21 April 2023
Situation at a glance
This Disease Outbreak News is an update on the report published on 6 April 2023 concerning human infection caused by avian influenza A(H5N1) in Chile. Since then, WHO received information on the results of genomic sequencing and the ongoing public health response.
On 5 April, the results of genomic sequencing were completed by the Institute of Public Health of Chile (ISP per its acronym in Spanish), which is the National Influenza Centre (NIC) in Chile, which identified avian influenza virus A(H5N1) phylogenetic clade 184.108.40.206b. The genomic sequencing had 99.9% identity with H5 hemagglutinin sequences from Chilean birds, and complete neuraminidase (NA) had 100% identity with N1 sequences from Chilean birds.
A total of 12 contacts (close contacts and healthcare workers) were identified. All tested negative for influenza and have completed the monitoring period. No further cases in Chile have been identified so far.
Avian influenza infection in a human can cause severe disease and is notifiable under the International Health Regulations (IHR, 2005) .
Description of the case
As reported previously, on 29 March 2023, the Ministry of Health of Chile notified WHO of the detection of human infection with avian influenza A(H5) virus.
On 7 April 2023, the Chile International Health Regulations National Focal Point reported the results of genomic sequencing completed on 5 April 2023 by the NIC, which identified avian influenza A(H5N1) phylogenetic clade 220.127.116.11b.
The patient is a 53-year-old male from the Region of Antofagasta in the north of Chile. He had no history of comorbidities or recent travel.
On 13 March 2023, the patient developed symptoms including cough, sore throat, and hoarseness. On 21 March, due to worsening symptoms, he sought care at a local hospital. On 22 March 2023, the patient developed dyspnea and was admitted to a Regional Hospital at Antofagasta (SARI Sentinel Site). A nasopharyngeal swab sample was collected as part of routine severe acute respiratory infection (SARI) surveillance and tested negative for SARS-CoV-2 by reverse transcription-polymerase chain reaction (RT-PCR). On 23 March, the patient was admitted to the intensive care unit and treatment with antivirals (oseltamivir) and antibiotics was initiated. The patient remains in respiratory isolation under multidisciplinary management, with mechanical ventilation due to pneumonia. Standard infection control precautions were kept since the detection of the case.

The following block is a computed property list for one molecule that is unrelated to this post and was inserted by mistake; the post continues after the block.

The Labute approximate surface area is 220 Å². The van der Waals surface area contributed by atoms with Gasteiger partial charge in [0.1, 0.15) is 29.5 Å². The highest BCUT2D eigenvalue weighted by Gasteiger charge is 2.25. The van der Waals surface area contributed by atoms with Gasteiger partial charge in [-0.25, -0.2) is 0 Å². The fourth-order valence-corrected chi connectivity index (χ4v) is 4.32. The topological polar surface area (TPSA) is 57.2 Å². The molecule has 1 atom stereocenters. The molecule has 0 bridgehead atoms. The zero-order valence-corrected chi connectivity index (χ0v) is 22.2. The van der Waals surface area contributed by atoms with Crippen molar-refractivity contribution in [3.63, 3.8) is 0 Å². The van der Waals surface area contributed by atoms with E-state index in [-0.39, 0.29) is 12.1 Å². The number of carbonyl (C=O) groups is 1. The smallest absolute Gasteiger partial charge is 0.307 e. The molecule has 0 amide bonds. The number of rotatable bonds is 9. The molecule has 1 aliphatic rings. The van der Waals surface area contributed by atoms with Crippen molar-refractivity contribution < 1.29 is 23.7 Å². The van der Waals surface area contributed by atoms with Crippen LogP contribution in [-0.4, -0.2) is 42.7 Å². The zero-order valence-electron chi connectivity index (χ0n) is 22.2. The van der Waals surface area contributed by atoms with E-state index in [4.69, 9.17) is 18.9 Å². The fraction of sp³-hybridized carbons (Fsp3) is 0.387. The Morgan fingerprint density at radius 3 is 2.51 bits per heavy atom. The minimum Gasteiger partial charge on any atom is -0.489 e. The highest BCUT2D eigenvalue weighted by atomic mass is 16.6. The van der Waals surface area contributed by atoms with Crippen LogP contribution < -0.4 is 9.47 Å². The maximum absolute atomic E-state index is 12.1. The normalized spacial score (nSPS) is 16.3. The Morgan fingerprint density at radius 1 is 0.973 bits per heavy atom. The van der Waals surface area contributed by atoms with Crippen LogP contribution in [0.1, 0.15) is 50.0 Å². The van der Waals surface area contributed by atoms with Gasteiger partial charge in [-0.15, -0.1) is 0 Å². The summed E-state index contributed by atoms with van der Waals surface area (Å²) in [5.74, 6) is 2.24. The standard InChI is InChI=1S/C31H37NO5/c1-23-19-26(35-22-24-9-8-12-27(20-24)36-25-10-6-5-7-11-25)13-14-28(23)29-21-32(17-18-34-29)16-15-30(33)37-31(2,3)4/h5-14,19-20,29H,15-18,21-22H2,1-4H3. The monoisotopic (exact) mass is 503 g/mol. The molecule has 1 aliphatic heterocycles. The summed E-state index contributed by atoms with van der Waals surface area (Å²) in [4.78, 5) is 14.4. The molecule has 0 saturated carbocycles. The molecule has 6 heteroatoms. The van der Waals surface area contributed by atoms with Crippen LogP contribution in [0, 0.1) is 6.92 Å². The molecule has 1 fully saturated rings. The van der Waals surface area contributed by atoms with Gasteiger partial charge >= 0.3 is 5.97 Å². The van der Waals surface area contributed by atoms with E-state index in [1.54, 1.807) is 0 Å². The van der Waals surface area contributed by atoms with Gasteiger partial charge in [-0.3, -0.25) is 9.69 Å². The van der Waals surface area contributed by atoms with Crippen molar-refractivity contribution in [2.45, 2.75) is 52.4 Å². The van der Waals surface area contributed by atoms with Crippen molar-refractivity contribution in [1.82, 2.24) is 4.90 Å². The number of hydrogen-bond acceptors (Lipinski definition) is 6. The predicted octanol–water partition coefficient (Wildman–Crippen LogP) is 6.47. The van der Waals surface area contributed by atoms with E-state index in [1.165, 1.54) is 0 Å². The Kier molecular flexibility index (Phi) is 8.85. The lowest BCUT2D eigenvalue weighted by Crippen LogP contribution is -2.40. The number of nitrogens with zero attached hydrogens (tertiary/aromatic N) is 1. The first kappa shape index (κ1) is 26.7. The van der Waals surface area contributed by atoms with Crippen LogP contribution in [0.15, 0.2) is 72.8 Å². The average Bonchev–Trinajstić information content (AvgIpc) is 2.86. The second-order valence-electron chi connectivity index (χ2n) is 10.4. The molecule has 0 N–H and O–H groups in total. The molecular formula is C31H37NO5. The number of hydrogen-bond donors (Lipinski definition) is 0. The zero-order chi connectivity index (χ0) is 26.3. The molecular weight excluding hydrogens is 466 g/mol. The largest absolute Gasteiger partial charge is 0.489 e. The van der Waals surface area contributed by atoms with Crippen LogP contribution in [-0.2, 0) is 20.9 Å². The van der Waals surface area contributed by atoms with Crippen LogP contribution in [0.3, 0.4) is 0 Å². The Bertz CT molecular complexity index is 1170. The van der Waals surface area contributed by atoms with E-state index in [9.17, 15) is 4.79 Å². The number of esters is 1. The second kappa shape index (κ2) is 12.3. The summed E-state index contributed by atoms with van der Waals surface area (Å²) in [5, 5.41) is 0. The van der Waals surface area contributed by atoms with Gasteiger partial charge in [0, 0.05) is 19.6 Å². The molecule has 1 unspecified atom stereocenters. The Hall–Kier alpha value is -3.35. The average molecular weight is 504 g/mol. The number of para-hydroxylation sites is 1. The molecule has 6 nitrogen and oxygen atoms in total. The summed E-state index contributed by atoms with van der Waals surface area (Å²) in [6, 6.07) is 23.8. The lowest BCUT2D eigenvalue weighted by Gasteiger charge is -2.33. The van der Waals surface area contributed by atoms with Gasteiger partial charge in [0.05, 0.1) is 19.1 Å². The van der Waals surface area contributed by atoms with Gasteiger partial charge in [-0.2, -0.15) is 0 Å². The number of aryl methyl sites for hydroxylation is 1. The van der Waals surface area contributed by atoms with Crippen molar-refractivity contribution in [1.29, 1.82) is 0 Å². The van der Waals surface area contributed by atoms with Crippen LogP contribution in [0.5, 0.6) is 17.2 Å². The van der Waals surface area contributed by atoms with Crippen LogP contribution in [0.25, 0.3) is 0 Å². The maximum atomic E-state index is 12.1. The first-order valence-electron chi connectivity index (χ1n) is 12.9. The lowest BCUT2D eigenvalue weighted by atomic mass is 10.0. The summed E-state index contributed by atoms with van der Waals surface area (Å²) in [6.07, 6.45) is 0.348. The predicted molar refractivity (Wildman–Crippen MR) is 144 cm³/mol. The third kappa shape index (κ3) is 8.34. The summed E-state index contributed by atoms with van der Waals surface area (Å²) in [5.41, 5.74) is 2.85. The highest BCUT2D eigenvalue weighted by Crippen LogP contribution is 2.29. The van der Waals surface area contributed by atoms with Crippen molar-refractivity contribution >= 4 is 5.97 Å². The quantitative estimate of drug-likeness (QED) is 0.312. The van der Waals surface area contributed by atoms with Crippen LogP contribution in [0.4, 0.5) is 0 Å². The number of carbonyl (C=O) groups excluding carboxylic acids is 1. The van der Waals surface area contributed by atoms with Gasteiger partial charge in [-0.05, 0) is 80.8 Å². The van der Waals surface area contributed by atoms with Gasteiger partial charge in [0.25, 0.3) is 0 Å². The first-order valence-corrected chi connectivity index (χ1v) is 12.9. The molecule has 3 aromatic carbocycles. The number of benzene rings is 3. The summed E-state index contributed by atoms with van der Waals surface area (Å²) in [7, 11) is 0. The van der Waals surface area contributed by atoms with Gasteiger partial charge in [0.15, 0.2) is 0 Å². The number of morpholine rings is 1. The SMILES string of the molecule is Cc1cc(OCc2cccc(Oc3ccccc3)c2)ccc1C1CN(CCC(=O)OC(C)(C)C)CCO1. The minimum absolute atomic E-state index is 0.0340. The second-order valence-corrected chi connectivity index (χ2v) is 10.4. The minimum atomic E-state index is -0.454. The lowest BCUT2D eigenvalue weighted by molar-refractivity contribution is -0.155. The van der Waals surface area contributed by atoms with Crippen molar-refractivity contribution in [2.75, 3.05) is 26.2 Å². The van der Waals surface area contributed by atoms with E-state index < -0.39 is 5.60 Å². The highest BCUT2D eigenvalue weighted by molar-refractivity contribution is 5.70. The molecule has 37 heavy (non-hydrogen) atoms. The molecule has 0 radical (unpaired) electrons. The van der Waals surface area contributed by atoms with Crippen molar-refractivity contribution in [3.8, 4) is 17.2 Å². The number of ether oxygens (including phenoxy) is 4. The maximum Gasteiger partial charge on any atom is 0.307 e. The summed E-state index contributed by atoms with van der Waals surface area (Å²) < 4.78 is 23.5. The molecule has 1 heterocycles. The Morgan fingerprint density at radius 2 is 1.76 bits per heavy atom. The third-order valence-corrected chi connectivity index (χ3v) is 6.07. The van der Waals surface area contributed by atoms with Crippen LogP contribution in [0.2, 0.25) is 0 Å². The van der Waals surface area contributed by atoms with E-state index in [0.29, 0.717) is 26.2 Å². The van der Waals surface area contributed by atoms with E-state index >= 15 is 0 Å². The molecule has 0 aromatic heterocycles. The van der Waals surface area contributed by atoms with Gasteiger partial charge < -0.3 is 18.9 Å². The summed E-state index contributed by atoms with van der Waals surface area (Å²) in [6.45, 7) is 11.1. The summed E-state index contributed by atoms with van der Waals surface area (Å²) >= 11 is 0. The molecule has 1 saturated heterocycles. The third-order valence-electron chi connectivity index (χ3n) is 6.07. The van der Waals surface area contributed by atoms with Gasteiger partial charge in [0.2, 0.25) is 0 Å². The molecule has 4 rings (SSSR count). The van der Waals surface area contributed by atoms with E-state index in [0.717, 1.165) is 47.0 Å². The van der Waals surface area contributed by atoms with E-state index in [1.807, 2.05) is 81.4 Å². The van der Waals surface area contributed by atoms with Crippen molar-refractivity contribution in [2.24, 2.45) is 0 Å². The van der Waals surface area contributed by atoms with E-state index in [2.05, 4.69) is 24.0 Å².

On 27 March, a bronchoalveolar sample was collected and tested positive for an unsubtypeable influenza A virus by PCR. The sample was sent to the ISP and tested positive for avian influenza A(H5) on 29 March. On 31 March, the NIC forwarded the patient’s samples to a WHO Collaborating Centre for further characterization.
On 5 April, the results of genomic sequencing were completed by the NIC in Chile, which identified avian influenza virus A(H5N1) phylogenetic clade 18.104.22.168b. The genomic sequencing had 99.9% identity with H5 hemagglutinin sequences from Chilean birds, and complete neuraminidase (NA) had 100% identity with N1 sequences from Chilean birds.
Three close contacts of the case were identified, all asymptomatic, tested negative for influenza and have concluded the monitoring period. Additionally, a total of nine contacts among healthcare workers were identified, all tested negative for influenza and concluded the monitoring period on 4 April. However, on 5 April one of them developed respiratory symptoms, therefore a nasopharyngeal swab was taken, which tested negative for influenza; the monitoring period for this contact was extended for seven additional days, ending on 11 April.
Avian influenza A (H5N1) was first detected in the Region of the Americas in birds in December 2014. Between December 2022 and February 2023, highly pathogenic avian influenza (HPAI) has been detected in wild aquatic birds (pelicans and penguins) and sea mammals (sea lions) in the Antofagasta Region where the case resides. According to preliminary findings of the epidemiological investigation of this human case, the most plausible route of transmission was through environmental exposure, given the large number of dead sea mammals and wild birds found in the area close to the patient´s residence.